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Rental Assistance Demonstration (RAD)

 

In response to the serious repair needs at public housing properties ($49 billion and rising), Congress enacted the Rental Assistance Demonstration (RAD) in 2011 to preserve and improve public housing buildings and other properties in need of preservation resources. In general, the RAD program enables PHAs and owners to change the type of housing assistance provided at certain properties by converting these properties to the project-based voucher (PBV) or project-based rental assistance (PBRA) programs.

Specifically, RAD gives owners of public housing and four HUD “legacy” programs (Rental Supplement (Rent Supp), Rental Assistance Payment (RAP), Section 8 Moderate Rehabilitation (Mod Rehab), and Section 202 properties with Project Rental Assistance Contracts (PRACs)) the option to enter into long-term project-based Section 8 contracts that facilitate the financing of necessary repairs. Unlike these other housing programs, the project-based Section 8 housing program allows for more funding flexibility, including the use of other funding sources like Low-Income Housing Tax Credits, to maintain and improve existing properties.

The RAD program has two components. Under RAD Component 1, public housing units may convert to PBVs or PBRA. As of 2018, the number of Component 1 conversions is capped at 455,000 public housing units nationwide, with the converting units chosen by HUD through a competitive selection process. Under RAD Component 2, Mod Rehab, Rent Supp, RAP, and Section 202 PRAC units may convert to PBVs or PBRA. For the Component 2 conversions, there is no cap and thus no competitive selection process.

Authorizing RAD

Congress enacted RAD as part of the Consolidated and Further Continuing Appropriations Act of 2012. Authorization for RAD lies solely in federal appropriations bills and has no other statutory basis. There are no separate RAD regulations, although federal regulations governing the PBV or PBRA programs will apply after the RAD conversion, as they do in non-RAD properties. After the RAD program was authorized, HUD issued (and has since revised) HUD Notice PIH 2012-32 (“RAD Notice”), which governs HUD’s implementation of RAD. The RAD Notice provides the implementation details and requirements for both Component 1 and Component 2 conversions, including significant resident protections. 

Additionally, there is a separate RAD fair housing and relocation notice, HUD Notice 2016-17, which discusses resident relocation requirements when planning for and implementing temporary relocation caused by RAD Component 1 conversions, and provides guidance to housing authorities, owners, and developers regarding key fair housing and civil rights statutory and regulatory requirements before, during, and after a RAD conversion.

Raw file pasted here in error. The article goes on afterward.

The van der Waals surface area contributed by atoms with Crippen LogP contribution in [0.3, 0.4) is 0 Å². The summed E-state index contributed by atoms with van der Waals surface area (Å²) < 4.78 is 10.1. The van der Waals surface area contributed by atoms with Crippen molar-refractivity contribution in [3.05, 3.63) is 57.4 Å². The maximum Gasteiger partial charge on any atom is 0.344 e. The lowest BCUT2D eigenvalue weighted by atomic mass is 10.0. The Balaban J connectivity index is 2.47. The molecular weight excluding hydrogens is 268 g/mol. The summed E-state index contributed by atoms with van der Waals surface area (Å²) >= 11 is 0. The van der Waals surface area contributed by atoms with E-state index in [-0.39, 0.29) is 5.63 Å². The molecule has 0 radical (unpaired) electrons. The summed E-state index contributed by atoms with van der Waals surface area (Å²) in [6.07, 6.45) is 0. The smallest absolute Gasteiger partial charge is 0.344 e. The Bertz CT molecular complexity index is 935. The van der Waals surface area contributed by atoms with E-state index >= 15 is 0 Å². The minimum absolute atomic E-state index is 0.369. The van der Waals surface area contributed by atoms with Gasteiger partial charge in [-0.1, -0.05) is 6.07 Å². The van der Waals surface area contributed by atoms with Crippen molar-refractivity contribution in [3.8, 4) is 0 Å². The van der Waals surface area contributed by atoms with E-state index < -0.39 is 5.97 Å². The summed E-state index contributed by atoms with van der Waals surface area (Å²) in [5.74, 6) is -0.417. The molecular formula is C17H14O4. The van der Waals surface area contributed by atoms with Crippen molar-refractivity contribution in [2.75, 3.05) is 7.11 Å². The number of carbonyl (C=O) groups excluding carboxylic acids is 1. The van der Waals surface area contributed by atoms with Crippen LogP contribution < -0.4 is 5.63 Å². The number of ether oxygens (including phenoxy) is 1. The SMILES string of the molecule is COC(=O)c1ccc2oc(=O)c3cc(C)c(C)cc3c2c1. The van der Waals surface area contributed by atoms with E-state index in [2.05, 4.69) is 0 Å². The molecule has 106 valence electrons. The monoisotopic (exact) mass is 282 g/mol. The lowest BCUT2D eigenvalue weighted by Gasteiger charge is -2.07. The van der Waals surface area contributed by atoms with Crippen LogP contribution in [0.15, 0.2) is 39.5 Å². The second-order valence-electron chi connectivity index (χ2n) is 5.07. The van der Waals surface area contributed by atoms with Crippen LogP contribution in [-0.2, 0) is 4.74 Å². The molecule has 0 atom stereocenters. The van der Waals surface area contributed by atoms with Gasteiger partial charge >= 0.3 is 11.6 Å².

Is RAD happening in my community?

HUD posts live RAD data that can be used to identify Component 1 conversions in your community. This list includes the state, PHA name, PHA size, property name, PIC development number, type of conversion (PBV or PBRA), number of units converting, status of RAD conversion, CHAP data (when HUD initially approved the PHA’s RAD application), whether there is a transfer of assistance proposed (where tenants will be permanently relocated to one or more federally assisted properties), whether there is new construction proposed, whether the property will use Low-Income Housing Tax Credits for repairs, the anticipated or actual closing date (date of the official RAD conversion), and other information about every RAD conversion nationwide. While live Component 2 data is not available, HUD regularly posts a list of converted Component 2 properties.

What concerns does NHLP have with the RAD program?

There is no question that public housing and other properties need significant resources in order to be preserved for the long-term. The RAD program provides a useful tool to accomplish this and incorporates many strong tenant protections to do so. However, as described in this letter to HUDthis GAO report, and this Shelterforce article, we are concerned about the local implementation of these rights and HUD’s ability to oversee RAD conversions nationwide.

RAD conversions result in many changes for residents, including new legally enforceable documents (i.e. lease, house rules, grievance procedures) and new everyday logistics (i.e. possibly a new owner/manager, rent payment procedures, building repairs, temporary relocation). In order to protect tenants, there are significant tenant rights that are built into both components of the RAD program. For more information about these and other RAD tenants’ rights, please see NHLP’s “Don’t Get RAD-dled” training series, this RAD Beginner’s Guide, and this “Things You Need to Know About Your Local RAD Conversion” factsheet. Ensuring adequate implementation of these rights requires significant local tenant involvement, national coordination among tenant advocates, and ongoing discussions with HUD about ways to improve the RAD program. For more information, please contact RAD@nhlp.org.